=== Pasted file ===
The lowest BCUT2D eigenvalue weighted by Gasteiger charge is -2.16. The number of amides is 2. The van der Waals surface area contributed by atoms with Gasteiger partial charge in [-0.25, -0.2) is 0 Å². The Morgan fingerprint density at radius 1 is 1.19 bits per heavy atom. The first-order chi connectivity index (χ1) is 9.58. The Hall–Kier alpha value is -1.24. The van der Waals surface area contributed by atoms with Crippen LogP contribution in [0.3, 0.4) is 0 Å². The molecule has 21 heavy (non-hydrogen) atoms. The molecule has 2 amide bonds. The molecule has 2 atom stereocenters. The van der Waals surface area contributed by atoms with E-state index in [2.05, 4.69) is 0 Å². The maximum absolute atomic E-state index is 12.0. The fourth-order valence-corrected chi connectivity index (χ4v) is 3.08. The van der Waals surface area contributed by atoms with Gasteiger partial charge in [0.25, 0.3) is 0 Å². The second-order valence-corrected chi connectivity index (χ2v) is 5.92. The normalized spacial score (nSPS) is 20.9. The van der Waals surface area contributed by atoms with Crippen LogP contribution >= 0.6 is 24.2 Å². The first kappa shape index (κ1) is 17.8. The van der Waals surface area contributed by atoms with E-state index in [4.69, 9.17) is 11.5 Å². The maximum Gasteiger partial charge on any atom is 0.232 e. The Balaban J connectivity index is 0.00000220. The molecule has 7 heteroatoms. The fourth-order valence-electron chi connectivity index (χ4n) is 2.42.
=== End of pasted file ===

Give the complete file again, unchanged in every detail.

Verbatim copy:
The lowest BCUT2D eigenvalue weighted by Gasteiger charge is -2.16. The number of amides is 2. The van der Waals surface area contributed by atoms with Gasteiger partial charge in [-0.25, -0.2) is 0 Å². The Morgan fingerprint density at radius 1 is 1.19 bits per heavy atom. The first-order chi connectivity index (χ1) is 9.58. The Hall–Kier alpha value is -1.24. The van der Waals surface area contributed by atoms with Crippen LogP contribution in [0.3, 0.4) is 0 Å². The molecule has 21 heavy (non-hydrogen) atoms. The molecule has 2 amide bonds. The molecule has 2 atom stereocenters. The van der Waals surface area contributed by atoms with E-state index in [2.05, 4.69) is 0 Å². The maximum absolute atomic E-state index is 12.0. The fourth-order valence-corrected chi connectivity index (χ4v) is 3.08. The van der Waals surface area contributed by atoms with Gasteiger partial charge in [0.25, 0.3) is 0 Å². The second-order valence-corrected chi connectivity index (χ2v) is 5.92. The normalized spacial score (nSPS) is 20.9. The van der Waals surface area contributed by atoms with Crippen LogP contribution >= 0.6 is 24.2 Å². The first kappa shape index (κ1) is 17.8. The van der Waals surface area contributed by atoms with E-state index in [4.69, 9.17) is 11.5 Å². The maximum Gasteiger partial charge on any atom is 0.232 e. The Balaban J connectivity index is 0.00000220. The molecule has 7 heteroatoms. The fourth-order valence-electron chi connectivity index (χ4n) is 2.42.